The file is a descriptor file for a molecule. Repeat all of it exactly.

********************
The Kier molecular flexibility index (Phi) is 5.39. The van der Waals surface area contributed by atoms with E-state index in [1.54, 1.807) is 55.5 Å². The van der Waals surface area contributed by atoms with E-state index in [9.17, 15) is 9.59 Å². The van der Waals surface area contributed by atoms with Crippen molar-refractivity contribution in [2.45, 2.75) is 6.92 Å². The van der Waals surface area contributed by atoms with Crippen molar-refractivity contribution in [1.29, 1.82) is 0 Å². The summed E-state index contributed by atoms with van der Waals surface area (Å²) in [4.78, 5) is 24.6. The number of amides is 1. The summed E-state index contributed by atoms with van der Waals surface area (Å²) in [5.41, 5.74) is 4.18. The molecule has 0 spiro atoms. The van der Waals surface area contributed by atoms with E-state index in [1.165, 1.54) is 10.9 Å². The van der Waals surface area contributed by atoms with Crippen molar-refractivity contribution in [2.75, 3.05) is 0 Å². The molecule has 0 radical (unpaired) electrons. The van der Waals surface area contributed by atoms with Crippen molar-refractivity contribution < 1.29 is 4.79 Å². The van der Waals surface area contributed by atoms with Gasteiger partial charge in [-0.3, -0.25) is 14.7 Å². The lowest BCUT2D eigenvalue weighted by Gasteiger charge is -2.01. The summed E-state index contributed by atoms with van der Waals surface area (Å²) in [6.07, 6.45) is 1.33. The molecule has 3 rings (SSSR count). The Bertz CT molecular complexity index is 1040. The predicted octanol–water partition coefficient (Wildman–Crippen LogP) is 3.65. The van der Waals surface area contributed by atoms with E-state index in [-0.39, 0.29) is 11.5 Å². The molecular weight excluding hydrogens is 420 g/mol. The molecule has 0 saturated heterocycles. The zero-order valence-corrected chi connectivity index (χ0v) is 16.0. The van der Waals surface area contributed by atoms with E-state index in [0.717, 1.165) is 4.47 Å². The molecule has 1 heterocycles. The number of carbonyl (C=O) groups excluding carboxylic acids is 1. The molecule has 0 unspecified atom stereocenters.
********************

The Kier molecular flexibility index (Phi) is 5.39. The van der Waals surface area contributed by atoms with E-state index in [1.54, 1.807) is 55.5 Å². The van der Waals surface area contributed by atoms with E-state index in [9.17, 15) is 9.59 Å². The van der Waals surface area contributed by atoms with Crippen molar-refractivity contribution in [2.45, 2.75) is 6.92 Å². The van der Waals surface area contributed by atoms with Crippen molar-refractivity contribution in [1.29, 1.82) is 0 Å². The summed E-state index contributed by atoms with van der Waals surface area (Å²) in [4.78, 5) is 24.6. The number of amides is 1. The summed E-state index contributed by atoms with van der Waals surface area (Å²) in [5.41, 5.74) is 4.18. The molecule has 0 spiro atoms. The van der Waals surface area contributed by atoms with E-state index in [1.165, 1.54) is 10.9 Å². The van der Waals surface area contributed by atoms with Crippen molar-refractivity contribution in [2.75, 3.05) is 0 Å². The molecule has 0 radical (unpaired) electrons. The van der Waals surface area contributed by atoms with Crippen molar-refractivity contribution < 1.29 is 4.79 Å². The van der Waals surface area contributed by atoms with Gasteiger partial charge in [-0.3, -0.25) is 14.7 Å². The lowest BCUT2D eigenvalue weighted by Gasteiger charge is -2.01. The summed E-state index contributed by atoms with van der Waals surface area (Å²) in [6.07, 6.45) is 1.33. The molecule has 3 rings (SSSR count). The Bertz CT molecular complexity index is 1040. The predicted octanol–water partition coefficient (Wildman–Crippen LogP) is 3.65. The van der Waals surface area contributed by atoms with E-state index in [-0.39, 0.29) is 11.5 Å². The molecular weight excluding hydrogens is 420 g/mol. The molecule has 0 saturated heterocycles. The zero-order valence-corrected chi connectivity index (χ0v) is 16.0. The van der Waals surface area contributed by atoms with E-state index in [0.717, 1.165) is 4.47 Å². The molecule has 1 heterocycles. The number of carbonyl (C=O) groups excluding carboxylic acids is 1. The molecule has 0 unspecified atom stereocenters.